At a minimum, Linux professionals need a high school diploma or its equivalent for employment. However, most employers seek Linux professionals with a formal education along with relevant skills and experience. Applicants most often obtain an associate's or bachelor's degree in computer science, although other common fields include mathematics or information systems. In addition, some go on to earn a Linux administration certificate. Lab experience may be part of the curriculum.
Associate of Science in Computer Science
A 2-year associate's degree in computer science provides students with a solid foundation in computer literacy and information systems. Most associate's degree program credits are easily transferable to a 4-year bachelor's degree program in computer science. Students take courses in:
- Problem solving
- Windows programming
- Computer architecture
Bachelor of Science in Computer Science
Bachelor's degree students learn about mathematics, technical computing and how they pertain to computer programming. The curriculum also covers lower level languages that communicate between the hardware and software, as well as educates students about how information is stored and transferred between machines. Courses offered in this 4-year program include:
- Software development
- Assembly language
- Database management systems
- Programming languages
Certificate in Linux Administration
Many colleges and universities offer Linux certificate programs which can be completed in as little as one semester. These programs are directed toward IT professionals already working in the field. Before they complete the course, students learn how to install, manage, configure, and administer Linux-based servers.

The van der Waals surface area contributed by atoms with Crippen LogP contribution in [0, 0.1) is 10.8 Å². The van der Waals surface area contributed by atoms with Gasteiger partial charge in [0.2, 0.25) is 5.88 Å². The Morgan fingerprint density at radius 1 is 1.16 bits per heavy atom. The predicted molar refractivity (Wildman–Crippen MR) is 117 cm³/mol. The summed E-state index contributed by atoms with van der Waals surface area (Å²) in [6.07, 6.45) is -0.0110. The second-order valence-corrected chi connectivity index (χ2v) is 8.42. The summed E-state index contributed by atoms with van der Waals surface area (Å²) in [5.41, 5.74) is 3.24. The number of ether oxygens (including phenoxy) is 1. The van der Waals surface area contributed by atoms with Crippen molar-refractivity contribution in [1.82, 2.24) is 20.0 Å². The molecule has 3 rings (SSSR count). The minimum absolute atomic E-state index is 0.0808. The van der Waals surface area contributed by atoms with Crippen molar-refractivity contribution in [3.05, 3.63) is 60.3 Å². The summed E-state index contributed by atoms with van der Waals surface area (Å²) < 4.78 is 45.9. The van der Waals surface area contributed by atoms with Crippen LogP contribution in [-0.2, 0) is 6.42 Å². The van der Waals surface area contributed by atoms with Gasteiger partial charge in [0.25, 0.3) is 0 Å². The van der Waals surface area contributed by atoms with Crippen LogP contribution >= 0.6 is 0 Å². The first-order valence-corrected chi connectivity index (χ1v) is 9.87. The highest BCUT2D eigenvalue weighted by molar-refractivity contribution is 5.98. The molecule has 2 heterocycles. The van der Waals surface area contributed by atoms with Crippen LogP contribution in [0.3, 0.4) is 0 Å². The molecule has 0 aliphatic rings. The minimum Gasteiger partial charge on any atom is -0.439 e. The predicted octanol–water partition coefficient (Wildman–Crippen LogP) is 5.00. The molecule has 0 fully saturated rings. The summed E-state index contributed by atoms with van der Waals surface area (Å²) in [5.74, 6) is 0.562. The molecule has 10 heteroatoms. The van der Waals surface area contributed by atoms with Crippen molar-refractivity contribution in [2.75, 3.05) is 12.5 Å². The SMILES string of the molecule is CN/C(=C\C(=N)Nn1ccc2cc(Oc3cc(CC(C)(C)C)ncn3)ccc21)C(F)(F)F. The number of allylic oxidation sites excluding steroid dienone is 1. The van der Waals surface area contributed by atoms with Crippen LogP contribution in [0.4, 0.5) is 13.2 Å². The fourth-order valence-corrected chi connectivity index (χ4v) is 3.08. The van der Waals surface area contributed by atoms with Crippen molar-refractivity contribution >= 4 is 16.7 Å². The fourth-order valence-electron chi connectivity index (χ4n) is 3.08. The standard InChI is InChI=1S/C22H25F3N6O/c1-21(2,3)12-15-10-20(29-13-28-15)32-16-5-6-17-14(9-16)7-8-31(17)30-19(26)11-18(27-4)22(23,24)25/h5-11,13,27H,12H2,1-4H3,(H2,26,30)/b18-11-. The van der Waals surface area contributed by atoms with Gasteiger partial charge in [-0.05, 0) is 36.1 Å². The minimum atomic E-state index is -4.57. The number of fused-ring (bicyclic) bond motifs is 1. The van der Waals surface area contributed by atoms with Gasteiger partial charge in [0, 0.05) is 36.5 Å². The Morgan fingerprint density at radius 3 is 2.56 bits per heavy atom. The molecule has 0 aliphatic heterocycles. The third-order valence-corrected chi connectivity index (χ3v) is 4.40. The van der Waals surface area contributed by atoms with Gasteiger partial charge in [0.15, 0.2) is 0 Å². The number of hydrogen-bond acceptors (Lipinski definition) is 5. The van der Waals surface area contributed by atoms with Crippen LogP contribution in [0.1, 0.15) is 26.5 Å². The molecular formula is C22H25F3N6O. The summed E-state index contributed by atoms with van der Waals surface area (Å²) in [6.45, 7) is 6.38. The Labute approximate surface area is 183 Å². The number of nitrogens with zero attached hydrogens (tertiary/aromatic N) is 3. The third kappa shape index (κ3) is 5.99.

Popular Career Options
Those who get Linux training have the option to go down many different career paths. Some common job titles might include:
- Software developer
- Web content developer
- Network assistant
- Network administrator.
Employment Outlook and Salary Information
According to the BLS, software developers make an average annual salary of $102,160 as of May 2015. The employment for these professionals, from 2014 to 2024, is expected to grow 17%, which is much faster than average.
Continuing Education Information
As with any computer-based career, Linux professionals need to stay current with any updates to their field. Additionally, if Linux professionals desire to advance their careers, they can become systems analysts or computer software engineers who help design, develop, or install computer operating systems such as Linux. These fields require applicants to garner specific certificates, undergraduate or graduate degrees.
Professional organizations sponsor conferences and summits for Linux professionals. These 3-4-day meetings feature keynote speakers, roundtable panels and numerous tutorials. Attendees can network with others in the industry and learn about changes to the Linux platform. Online seminars, which last a few hours, are another option. These webinars teach individuals network configuration and troubleshooting. They are ideal for those new to Linux and its features.
Linux ability can be demonstrated through certification programs such as Red Hat and the Linux Professional Institute (LPI). Many technical and vocational schools, community colleges and other authorized training providers offer training courses designed to help students pass the exams required to attain these certifications.
Offered at the associate's, bachelor's, and certificate levels, Linux programming training teaches students how to work with the Linux operating system and program using coding languages. Students who graduate can find work as a software developer and earn certification, with additional education courses provided to help advance in your career.